Holden does a fine job explaining concepts and guidelines in the strategy portion of his book. In other words, I wouldn't necessarily charge him here with "wallowing way out of his depth." However, for non-beginners or fans of Holden's other poker writings, these strategy chapters will likely prove less compelling than the rest of the book, namely, the initial history of hold'em chapter and Part Three, "On the Road."
In the third part, Holden spends five chapters documenting various European Poker Tour events from the EPT's third season (2006). Holden himself participated in these tournaments (sponsored by PokerStars), but only occasionally mentions his own play.
These five reports are all entertaining, and Holden does intermittently connect various tourney hands to the earlier lessons in productive ways. For example, during the chapter on 2006 EPT Dublin (won by Roland de Wolfe), Holden describes a hand in which William Thorson, holding ace-king, flops two pair but chooses to slowplay versus de Wolfe, checking the flop, then just calling de Wolfe's semi-bluff with queen-jack on the turn. A ten on the river gives de Wolfe Broadway (and a nice-sized pot), and Holden follows the hand with a short explanation of why the criteria for slowplaying weren't perfectly met here, thus linking the hand to his discussion of slowplaying back in an earlier chapter.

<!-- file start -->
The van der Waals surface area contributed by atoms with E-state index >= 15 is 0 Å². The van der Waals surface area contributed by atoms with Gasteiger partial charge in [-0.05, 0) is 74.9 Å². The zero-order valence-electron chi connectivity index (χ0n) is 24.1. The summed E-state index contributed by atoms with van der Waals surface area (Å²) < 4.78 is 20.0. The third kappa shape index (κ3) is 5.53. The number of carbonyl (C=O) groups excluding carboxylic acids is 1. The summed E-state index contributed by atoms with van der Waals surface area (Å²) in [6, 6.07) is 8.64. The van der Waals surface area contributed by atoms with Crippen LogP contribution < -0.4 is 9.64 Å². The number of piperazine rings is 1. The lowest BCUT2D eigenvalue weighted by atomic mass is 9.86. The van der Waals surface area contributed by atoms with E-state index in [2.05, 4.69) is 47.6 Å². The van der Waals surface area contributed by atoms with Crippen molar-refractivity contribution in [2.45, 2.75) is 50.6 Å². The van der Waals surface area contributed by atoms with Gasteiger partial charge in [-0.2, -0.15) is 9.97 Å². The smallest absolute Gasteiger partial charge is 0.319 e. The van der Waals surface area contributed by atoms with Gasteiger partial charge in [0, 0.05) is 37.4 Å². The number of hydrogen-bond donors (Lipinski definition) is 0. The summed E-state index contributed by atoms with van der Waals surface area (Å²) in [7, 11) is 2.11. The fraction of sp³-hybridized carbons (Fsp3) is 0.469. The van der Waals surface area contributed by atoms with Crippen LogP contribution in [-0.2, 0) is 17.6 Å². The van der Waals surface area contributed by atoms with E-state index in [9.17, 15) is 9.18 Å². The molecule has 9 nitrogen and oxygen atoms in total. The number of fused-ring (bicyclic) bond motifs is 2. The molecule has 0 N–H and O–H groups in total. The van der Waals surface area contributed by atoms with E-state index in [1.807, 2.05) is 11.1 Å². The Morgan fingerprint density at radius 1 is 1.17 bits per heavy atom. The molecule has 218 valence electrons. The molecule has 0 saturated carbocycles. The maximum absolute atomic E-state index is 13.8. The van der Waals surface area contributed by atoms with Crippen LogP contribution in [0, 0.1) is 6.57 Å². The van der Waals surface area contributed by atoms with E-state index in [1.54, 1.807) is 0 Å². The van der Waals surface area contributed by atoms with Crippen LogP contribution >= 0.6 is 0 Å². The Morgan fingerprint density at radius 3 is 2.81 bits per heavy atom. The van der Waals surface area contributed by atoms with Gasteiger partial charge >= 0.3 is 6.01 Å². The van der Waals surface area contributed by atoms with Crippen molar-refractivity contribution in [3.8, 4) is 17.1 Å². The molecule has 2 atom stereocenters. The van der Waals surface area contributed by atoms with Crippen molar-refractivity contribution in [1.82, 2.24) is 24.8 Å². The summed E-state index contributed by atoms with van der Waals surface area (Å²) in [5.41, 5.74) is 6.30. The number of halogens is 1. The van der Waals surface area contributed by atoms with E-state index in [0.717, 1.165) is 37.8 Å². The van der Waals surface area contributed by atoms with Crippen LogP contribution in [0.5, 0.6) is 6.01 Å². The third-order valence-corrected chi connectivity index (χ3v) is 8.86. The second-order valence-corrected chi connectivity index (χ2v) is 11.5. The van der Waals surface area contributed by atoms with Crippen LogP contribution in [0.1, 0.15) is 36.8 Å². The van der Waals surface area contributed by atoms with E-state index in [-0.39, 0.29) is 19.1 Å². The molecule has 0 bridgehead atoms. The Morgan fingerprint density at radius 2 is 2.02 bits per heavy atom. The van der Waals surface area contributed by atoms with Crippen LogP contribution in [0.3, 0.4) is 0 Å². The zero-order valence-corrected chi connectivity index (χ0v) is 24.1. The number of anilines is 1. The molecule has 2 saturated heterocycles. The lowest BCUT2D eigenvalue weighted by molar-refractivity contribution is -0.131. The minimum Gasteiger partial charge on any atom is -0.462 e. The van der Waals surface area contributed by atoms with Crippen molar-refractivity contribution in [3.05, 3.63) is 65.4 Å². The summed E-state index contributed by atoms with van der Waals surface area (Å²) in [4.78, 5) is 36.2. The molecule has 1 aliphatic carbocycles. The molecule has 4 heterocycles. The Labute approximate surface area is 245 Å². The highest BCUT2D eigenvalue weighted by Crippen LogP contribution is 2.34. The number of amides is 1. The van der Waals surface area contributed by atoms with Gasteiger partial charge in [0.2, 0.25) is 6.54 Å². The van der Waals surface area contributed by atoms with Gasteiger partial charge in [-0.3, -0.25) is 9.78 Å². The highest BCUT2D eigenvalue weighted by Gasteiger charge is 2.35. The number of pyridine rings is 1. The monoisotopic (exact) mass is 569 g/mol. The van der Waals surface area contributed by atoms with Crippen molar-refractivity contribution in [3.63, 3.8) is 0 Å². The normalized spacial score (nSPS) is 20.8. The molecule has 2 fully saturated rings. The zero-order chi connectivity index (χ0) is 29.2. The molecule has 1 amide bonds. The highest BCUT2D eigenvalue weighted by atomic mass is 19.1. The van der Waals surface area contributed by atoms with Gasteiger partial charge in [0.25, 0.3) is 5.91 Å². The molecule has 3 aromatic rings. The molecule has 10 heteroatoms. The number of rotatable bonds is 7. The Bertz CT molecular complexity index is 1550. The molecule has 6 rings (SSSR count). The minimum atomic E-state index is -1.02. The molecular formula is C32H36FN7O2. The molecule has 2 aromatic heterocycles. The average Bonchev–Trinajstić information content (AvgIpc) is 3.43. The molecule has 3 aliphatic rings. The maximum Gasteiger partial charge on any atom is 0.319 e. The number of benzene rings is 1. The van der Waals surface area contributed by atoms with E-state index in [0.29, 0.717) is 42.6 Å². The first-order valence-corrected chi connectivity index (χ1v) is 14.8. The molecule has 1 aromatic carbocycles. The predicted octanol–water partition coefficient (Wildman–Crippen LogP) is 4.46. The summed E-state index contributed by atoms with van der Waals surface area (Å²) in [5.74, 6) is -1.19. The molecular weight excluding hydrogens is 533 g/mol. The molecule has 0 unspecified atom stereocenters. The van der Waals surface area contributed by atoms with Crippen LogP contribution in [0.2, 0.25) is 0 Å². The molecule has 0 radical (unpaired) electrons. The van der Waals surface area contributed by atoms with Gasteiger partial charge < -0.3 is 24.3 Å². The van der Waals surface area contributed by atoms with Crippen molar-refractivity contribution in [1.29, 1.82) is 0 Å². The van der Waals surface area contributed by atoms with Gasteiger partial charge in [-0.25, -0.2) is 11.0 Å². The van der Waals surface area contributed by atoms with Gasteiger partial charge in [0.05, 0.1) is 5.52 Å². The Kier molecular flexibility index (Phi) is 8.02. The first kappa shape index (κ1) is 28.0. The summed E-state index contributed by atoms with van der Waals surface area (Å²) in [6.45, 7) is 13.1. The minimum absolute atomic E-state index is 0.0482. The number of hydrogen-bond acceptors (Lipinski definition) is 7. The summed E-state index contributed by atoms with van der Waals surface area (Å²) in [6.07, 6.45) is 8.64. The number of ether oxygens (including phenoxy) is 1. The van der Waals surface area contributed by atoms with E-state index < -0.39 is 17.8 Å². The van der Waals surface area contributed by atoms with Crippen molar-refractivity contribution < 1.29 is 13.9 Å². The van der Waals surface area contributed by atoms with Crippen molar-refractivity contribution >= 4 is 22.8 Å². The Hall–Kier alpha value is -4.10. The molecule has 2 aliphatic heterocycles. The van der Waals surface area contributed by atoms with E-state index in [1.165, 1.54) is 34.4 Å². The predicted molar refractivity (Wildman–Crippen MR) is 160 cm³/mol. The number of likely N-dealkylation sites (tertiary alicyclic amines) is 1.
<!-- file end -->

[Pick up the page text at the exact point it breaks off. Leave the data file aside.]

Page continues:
While such didactic passages are probably primarily of use to novice players, the EPT chapters will still appeal to more experienced players for both their color and some intriguing poker. The chapter detailing Vicky Coren's victory at EPT London includes lots of fun table talk and character. The Copenhagen chapter opens with a short analysis of the hold'em hands in Casino Royale, an enjoyable passage that recalls some of Big Deal's discussions of poker in the movies. And the Monte Carlo chapter documenting Gavin Griffin's victory contains several unusual hands that provide several interesting decisions for readers to contemplate.
In the book's final chapter, Holden returns to the WSOP, this time taking a shot at the 2007 Main Event. This "WSOP Diary" (parts of which originally appeared on the Bigger Deal website) might be the most pleasurable part of the book, with Holden expounding on poker's various ups and downs with the flair and finesse of an accomplished, literary-leaning journalist. Appendices with book recommendations, a glossary, probability charts, and a starting hands guide round out the book.
That "sense of lost innocence" Holden speaks of at the end of Big Deal probably will occur to some of those who pick up Holden on Hold'em, especially those of us who define ourselves as amateur players and not professionals. When Holden teaches strategy to us — that is, when he speaks to us like a pro — we miss the self-effacing Holden we knew from his earlier work. But the humble Holden — the amateur — returns triumphantly in the book's other half, particularly when he pokes fun at himself whenever things don't quite go his way at the tables.
All of which is to say, while Holden the player may not ever be properly regarded as more than a talented amateur, as a poker writer, there's no mistaking he's a pro.